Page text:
This is a book-length study of one of the most respected and prolific producers working in British television. From ground-breaking dramas from the 1960s such as Up the Junction and Cathy Come Home to the ‘must-see’ series in the 1990s and 2000s such as This Life and The Cops, Tony Garnett has produced some of the most important and influential British television drama. This book charts his career from his early days as an actor to his position as executive producer and head of World Productions, focusing on the ways in which he has helped to define the role of the creative producer, shaping the distinctive politics and aesthetics of the drama he has produced, and enabling and facilitating the contributions of others. Garnett's distinctive contribution to the development of a social realist aesthetic is also examined, through the documentary-inspired early single plays to the subversion of genre within popular drama series.
and his subject: Daniel and Sebastián have an on-set discussion in Even the Rain. Conclusion A social-realist aesthetic may be frequently construed as the antithesis of Hollywood filmmaking, but both Even the Rain and Sebastián’s film-within-a-film are the kind of prestige co-productions which paradoxically seek to counter North American hegemony
uncaring philanderer; in fact, he does not treat Ténin any better than her malicious father does. Class thus seems far less important than gender, but even the treatment of gender is dealt with in a fashion that cannot be classified unreservedly as belonging to the ‘social realist’ aesthetic so closely associated with Cissé’s early films. For Cissé appears far more concerned with exploring the experience of being young in modern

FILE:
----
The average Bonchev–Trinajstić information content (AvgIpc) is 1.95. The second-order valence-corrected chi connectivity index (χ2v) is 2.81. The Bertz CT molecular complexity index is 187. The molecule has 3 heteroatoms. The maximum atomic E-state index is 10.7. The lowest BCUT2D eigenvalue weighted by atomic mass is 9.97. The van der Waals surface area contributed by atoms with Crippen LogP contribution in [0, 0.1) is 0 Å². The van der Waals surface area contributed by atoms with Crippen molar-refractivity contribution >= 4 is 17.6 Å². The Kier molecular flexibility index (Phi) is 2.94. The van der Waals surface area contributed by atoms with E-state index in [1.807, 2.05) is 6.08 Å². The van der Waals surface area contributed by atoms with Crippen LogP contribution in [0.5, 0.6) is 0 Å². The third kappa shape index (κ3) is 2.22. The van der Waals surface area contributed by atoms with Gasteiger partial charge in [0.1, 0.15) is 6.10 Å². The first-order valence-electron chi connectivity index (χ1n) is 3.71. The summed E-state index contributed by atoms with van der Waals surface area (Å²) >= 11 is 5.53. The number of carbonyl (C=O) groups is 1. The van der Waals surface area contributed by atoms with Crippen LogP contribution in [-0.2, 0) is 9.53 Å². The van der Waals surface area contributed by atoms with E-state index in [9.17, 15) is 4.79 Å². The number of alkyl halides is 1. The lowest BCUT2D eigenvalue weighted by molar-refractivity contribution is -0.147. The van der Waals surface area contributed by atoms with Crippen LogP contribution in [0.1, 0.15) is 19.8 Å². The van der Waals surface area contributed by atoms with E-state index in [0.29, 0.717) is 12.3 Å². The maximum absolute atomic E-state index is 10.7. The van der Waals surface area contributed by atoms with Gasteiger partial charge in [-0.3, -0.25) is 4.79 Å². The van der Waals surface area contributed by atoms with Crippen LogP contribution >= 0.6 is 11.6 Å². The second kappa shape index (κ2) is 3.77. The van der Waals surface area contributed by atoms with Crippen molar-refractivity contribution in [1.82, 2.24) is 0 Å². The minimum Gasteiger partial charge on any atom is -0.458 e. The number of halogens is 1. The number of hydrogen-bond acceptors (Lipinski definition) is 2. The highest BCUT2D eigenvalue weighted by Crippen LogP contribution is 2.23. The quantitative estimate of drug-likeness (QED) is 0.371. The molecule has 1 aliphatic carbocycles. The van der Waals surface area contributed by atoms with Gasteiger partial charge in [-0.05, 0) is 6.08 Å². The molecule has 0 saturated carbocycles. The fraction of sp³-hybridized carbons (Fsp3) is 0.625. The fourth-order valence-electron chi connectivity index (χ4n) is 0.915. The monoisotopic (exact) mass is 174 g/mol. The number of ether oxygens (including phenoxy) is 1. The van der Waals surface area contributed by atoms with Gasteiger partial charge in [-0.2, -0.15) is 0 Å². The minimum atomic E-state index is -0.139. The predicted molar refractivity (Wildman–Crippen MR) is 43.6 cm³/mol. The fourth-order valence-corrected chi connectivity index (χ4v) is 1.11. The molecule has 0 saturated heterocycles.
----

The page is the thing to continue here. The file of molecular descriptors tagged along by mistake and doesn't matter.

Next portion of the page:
ideologies of the free cinema movement of which Reisz was a founder member. The continuing influence of the British new wave and of the social realist aesthetic is evident in films as diverse as Mike Leigh’s Vera Drake (2004) and Mark Herman’s Brassed Off (1996). Film as social history Aesthetically, the film draws on older traditions in British cinema of documentary and social commentary. Dubbed ‘kitchen-sink drama’ or social realism for its engagement with issues and social concerns, the films of the new wave did not shy away from addressing issues which had previously
something new to this Spanish–Mexican co-production, which has arguably influenced European film production. El laberinto can, for instance, be seen to have set a trend of merging the fantastic with the realist: in Un prophète the ghost angel of Reyeb regularly visits Malik, after he has murdered him, while the use of a social realist aesthetic to tell the story of the vampire girl next door and her young, lonely human boyfriend gave the Swedish film Låt den rätte komma in its power.6 My point here is that El laberinto is paradigmatic of a trend within European filmmaking